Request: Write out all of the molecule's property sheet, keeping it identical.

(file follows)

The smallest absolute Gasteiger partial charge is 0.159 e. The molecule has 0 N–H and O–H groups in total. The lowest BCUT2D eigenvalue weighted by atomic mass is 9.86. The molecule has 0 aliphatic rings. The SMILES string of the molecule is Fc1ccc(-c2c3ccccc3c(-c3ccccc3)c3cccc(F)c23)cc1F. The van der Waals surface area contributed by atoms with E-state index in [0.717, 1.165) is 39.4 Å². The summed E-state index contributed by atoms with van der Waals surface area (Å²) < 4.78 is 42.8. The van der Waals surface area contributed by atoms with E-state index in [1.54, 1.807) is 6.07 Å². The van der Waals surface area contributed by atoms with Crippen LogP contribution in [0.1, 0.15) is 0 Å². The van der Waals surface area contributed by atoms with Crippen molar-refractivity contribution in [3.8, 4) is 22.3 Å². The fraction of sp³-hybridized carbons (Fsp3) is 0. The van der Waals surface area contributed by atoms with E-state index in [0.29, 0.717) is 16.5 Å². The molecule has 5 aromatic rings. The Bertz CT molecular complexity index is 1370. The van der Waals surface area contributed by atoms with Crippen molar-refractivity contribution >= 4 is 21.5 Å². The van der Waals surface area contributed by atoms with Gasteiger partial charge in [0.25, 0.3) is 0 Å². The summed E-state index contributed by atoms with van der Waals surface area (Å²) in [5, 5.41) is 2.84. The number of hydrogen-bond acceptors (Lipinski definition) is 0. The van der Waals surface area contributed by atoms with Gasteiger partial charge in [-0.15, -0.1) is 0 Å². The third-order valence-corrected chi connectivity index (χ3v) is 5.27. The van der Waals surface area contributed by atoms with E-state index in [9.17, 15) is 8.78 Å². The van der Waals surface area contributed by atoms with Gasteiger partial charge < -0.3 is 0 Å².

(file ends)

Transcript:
The smallest absolute Gasteiger partial charge is 0.159 e. The molecule has 0 N–H and O–H groups in total. The lowest BCUT2D eigenvalue weighted by atomic mass is 9.86. The molecule has 0 aliphatic rings. The SMILES string of the molecule is Fc1ccc(-c2c3ccccc3c(-c3ccccc3)c3cccc(F)c23)cc1F. The van der Waals surface area contributed by atoms with E-state index in [0.717, 1.165) is 39.4 Å². The summed E-state index contributed by atoms with van der Waals surface area (Å²) < 4.78 is 42.8. The van der Waals surface area contributed by atoms with E-state index in [1.54, 1.807) is 6.07 Å². The van der Waals surface area contributed by atoms with Crippen LogP contribution in [0.1, 0.15) is 0 Å². The van der Waals surface area contributed by atoms with Crippen molar-refractivity contribution in [3.8, 4) is 22.3 Å². The fraction of sp³-hybridized carbons (Fsp3) is 0. The van der Waals surface area contributed by atoms with E-state index in [0.29, 0.717) is 16.5 Å². The molecule has 5 aromatic rings. The Bertz CT molecular complexity index is 1370. The van der Waals surface area contributed by atoms with Crippen molar-refractivity contribution >= 4 is 21.5 Å². The van der Waals surface area contributed by atoms with Gasteiger partial charge in [0.25, 0.3) is 0 Å². The summed E-state index contributed by atoms with van der Waals surface area (Å²) in [5, 5.41) is 2.84. The number of hydrogen-bond acceptors (Lipinski definition) is 0. The van der Waals surface area contributed by atoms with Gasteiger partial charge in [-0.15, -0.1) is 0 Å². The third-order valence-corrected chi connectivity index (χ3v) is 5.27. The van der Waals surface area contributed by atoms with E-state index in [9.17, 15) is 8.78 Å². The van der Waals surface area contributed by atoms with Gasteiger partial charge < -0.3 is 0 Å².